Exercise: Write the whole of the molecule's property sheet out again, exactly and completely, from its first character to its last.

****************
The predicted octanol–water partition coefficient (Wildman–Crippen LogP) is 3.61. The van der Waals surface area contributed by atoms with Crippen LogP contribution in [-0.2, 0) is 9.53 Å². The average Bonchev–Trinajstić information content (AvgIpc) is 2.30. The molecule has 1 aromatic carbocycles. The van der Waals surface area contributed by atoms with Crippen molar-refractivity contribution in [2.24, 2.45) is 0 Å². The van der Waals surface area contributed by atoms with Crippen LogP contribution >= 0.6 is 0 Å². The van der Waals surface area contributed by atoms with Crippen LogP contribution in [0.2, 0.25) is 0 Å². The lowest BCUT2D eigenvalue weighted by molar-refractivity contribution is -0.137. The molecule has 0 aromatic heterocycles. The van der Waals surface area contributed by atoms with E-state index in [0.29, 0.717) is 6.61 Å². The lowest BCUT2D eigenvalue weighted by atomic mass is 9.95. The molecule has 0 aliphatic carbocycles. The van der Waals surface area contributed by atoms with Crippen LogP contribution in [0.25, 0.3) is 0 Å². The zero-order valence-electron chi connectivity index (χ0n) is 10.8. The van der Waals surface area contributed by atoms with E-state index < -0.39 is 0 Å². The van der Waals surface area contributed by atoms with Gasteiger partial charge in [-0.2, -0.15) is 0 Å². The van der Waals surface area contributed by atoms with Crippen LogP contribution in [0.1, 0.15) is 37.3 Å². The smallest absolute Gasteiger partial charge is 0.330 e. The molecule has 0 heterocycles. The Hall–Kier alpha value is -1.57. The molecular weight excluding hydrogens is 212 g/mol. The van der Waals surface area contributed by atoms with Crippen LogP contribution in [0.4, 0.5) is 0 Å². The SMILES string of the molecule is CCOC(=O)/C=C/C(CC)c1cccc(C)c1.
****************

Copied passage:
The predicted octanol–water partition coefficient (Wildman–Crippen LogP) is 3.61. The van der Waals surface area contributed by atoms with Crippen LogP contribution in [-0.2, 0) is 9.53 Å². The average Bonchev–Trinajstić information content (AvgIpc) is 2.30. The molecule has 1 aromatic carbocycles. The van der Waals surface area contributed by atoms with Crippen molar-refractivity contribution in [2.24, 2.45) is 0 Å². The van der Waals surface area contributed by atoms with Crippen LogP contribution >= 0.6 is 0 Å². The van der Waals surface area contributed by atoms with Crippen LogP contribution in [0.2, 0.25) is 0 Å². The lowest BCUT2D eigenvalue weighted by molar-refractivity contribution is -0.137. The molecule has 0 aromatic heterocycles. The van der Waals surface area contributed by atoms with E-state index in [0.29, 0.717) is 6.61 Å². The lowest BCUT2D eigenvalue weighted by atomic mass is 9.95. The molecule has 0 aliphatic carbocycles. The van der Waals surface area contributed by atoms with Crippen LogP contribution in [0.25, 0.3) is 0 Å². The zero-order valence-electron chi connectivity index (χ0n) is 10.8. The van der Waals surface area contributed by atoms with E-state index < -0.39 is 0 Å². The van der Waals surface area contributed by atoms with Gasteiger partial charge in [-0.2, -0.15) is 0 Å². The van der Waals surface area contributed by atoms with Crippen LogP contribution in [0.1, 0.15) is 37.3 Å². The smallest absolute Gasteiger partial charge is 0.330 e. The molecule has 0 heterocycles. The Hall–Kier alpha value is -1.57. The molecular weight excluding hydrogens is 212 g/mol. The van der Waals surface area contributed by atoms with Crippen LogP contribution in [0.4, 0.5) is 0 Å². The SMILES string of the molecule is CCOC(=O)/C=C/C(CC)c1cccc(C)c1.